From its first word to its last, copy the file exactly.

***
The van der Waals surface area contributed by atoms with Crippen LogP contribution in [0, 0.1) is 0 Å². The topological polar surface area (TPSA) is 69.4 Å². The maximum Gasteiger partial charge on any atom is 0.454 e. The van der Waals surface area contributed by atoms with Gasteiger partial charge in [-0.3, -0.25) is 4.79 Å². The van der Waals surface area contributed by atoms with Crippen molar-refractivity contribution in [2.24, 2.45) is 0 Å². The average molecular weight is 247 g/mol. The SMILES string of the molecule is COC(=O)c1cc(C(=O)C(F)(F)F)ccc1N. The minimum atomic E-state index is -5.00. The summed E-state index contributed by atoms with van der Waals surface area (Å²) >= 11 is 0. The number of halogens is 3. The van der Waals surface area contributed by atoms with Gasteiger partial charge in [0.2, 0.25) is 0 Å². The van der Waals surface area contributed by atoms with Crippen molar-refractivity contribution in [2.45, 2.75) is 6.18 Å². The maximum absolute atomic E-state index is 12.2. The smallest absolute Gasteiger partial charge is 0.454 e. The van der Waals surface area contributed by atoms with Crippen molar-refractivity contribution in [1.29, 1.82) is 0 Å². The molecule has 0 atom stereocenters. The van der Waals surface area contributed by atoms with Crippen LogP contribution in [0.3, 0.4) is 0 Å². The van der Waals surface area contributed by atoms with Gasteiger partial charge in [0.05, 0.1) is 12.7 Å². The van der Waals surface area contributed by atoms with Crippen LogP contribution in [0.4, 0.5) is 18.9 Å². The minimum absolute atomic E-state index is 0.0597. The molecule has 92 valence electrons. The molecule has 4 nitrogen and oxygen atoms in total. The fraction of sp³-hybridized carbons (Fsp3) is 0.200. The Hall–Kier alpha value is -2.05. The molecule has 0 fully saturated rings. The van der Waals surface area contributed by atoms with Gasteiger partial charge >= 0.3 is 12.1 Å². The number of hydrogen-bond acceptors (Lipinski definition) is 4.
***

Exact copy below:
The van der Waals surface area contributed by atoms with Crippen LogP contribution in [0, 0.1) is 0 Å². The topological polar surface area (TPSA) is 69.4 Å². The maximum Gasteiger partial charge on any atom is 0.454 e. The van der Waals surface area contributed by atoms with Gasteiger partial charge in [-0.3, -0.25) is 4.79 Å². The van der Waals surface area contributed by atoms with Crippen molar-refractivity contribution in [2.24, 2.45) is 0 Å². The average molecular weight is 247 g/mol. The SMILES string of the molecule is COC(=O)c1cc(C(=O)C(F)(F)F)ccc1N. The minimum atomic E-state index is -5.00. The summed E-state index contributed by atoms with van der Waals surface area (Å²) >= 11 is 0. The number of halogens is 3. The van der Waals surface area contributed by atoms with Gasteiger partial charge in [0.2, 0.25) is 0 Å². The van der Waals surface area contributed by atoms with Crippen molar-refractivity contribution in [2.45, 2.75) is 6.18 Å². The maximum absolute atomic E-state index is 12.2. The smallest absolute Gasteiger partial charge is 0.454 e. The van der Waals surface area contributed by atoms with Crippen molar-refractivity contribution in [1.29, 1.82) is 0 Å². The molecule has 0 atom stereocenters. The van der Waals surface area contributed by atoms with Crippen LogP contribution in [0.3, 0.4) is 0 Å². The van der Waals surface area contributed by atoms with Gasteiger partial charge in [0.05, 0.1) is 12.7 Å². The van der Waals surface area contributed by atoms with Crippen LogP contribution in [0.4, 0.5) is 18.9 Å². The minimum absolute atomic E-state index is 0.0597. The molecule has 92 valence electrons. The molecule has 4 nitrogen and oxygen atoms in total. The fraction of sp³-hybridized carbons (Fsp3) is 0.200. The Hall–Kier alpha value is -2.05. The molecule has 0 fully saturated rings. The van der Waals surface area contributed by atoms with Gasteiger partial charge >= 0.3 is 12.1 Å². The number of hydrogen-bond acceptors (Lipinski definition) is 4.